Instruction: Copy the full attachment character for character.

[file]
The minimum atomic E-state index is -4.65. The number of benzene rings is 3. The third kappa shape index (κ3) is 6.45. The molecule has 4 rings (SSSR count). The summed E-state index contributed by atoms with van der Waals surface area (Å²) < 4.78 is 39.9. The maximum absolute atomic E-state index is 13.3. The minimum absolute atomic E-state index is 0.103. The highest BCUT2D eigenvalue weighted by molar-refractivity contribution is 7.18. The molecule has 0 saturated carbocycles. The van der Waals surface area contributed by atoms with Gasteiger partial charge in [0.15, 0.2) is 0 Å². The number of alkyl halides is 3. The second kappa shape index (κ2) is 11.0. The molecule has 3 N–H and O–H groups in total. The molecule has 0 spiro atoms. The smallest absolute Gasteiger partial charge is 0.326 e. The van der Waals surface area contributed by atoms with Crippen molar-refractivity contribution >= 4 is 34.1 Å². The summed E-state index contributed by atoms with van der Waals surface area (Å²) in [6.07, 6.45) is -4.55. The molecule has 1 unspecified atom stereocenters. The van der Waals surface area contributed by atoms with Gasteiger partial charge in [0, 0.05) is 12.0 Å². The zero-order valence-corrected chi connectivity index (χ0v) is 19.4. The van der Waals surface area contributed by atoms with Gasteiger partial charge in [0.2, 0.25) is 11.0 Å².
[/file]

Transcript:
The minimum atomic E-state index is -4.65. The number of benzene rings is 3. The third kappa shape index (κ3) is 6.45. The molecule has 4 rings (SSSR count). The summed E-state index contributed by atoms with van der Waals surface area (Å²) < 4.78 is 39.9. The maximum absolute atomic E-state index is 13.3. The minimum absolute atomic E-state index is 0.103. The highest BCUT2D eigenvalue weighted by molar-refractivity contribution is 7.18. The molecule has 0 saturated carbocycles. The van der Waals surface area contributed by atoms with Gasteiger partial charge in [0.15, 0.2) is 0 Å². The number of alkyl halides is 3. The second kappa shape index (κ2) is 11.0. The molecule has 3 N–H and O–H groups in total. The molecule has 0 spiro atoms. The smallest absolute Gasteiger partial charge is 0.326 e. The van der Waals surface area contributed by atoms with Crippen molar-refractivity contribution >= 4 is 34.1 Å². The summed E-state index contributed by atoms with van der Waals surface area (Å²) in [6.07, 6.45) is -4.55. The molecule has 1 unspecified atom stereocenters. The van der Waals surface area contributed by atoms with Gasteiger partial charge in [0, 0.05) is 12.0 Å². The zero-order valence-corrected chi connectivity index (χ0v) is 19.4. The van der Waals surface area contributed by atoms with Gasteiger partial charge in [0.2, 0.25) is 11.0 Å².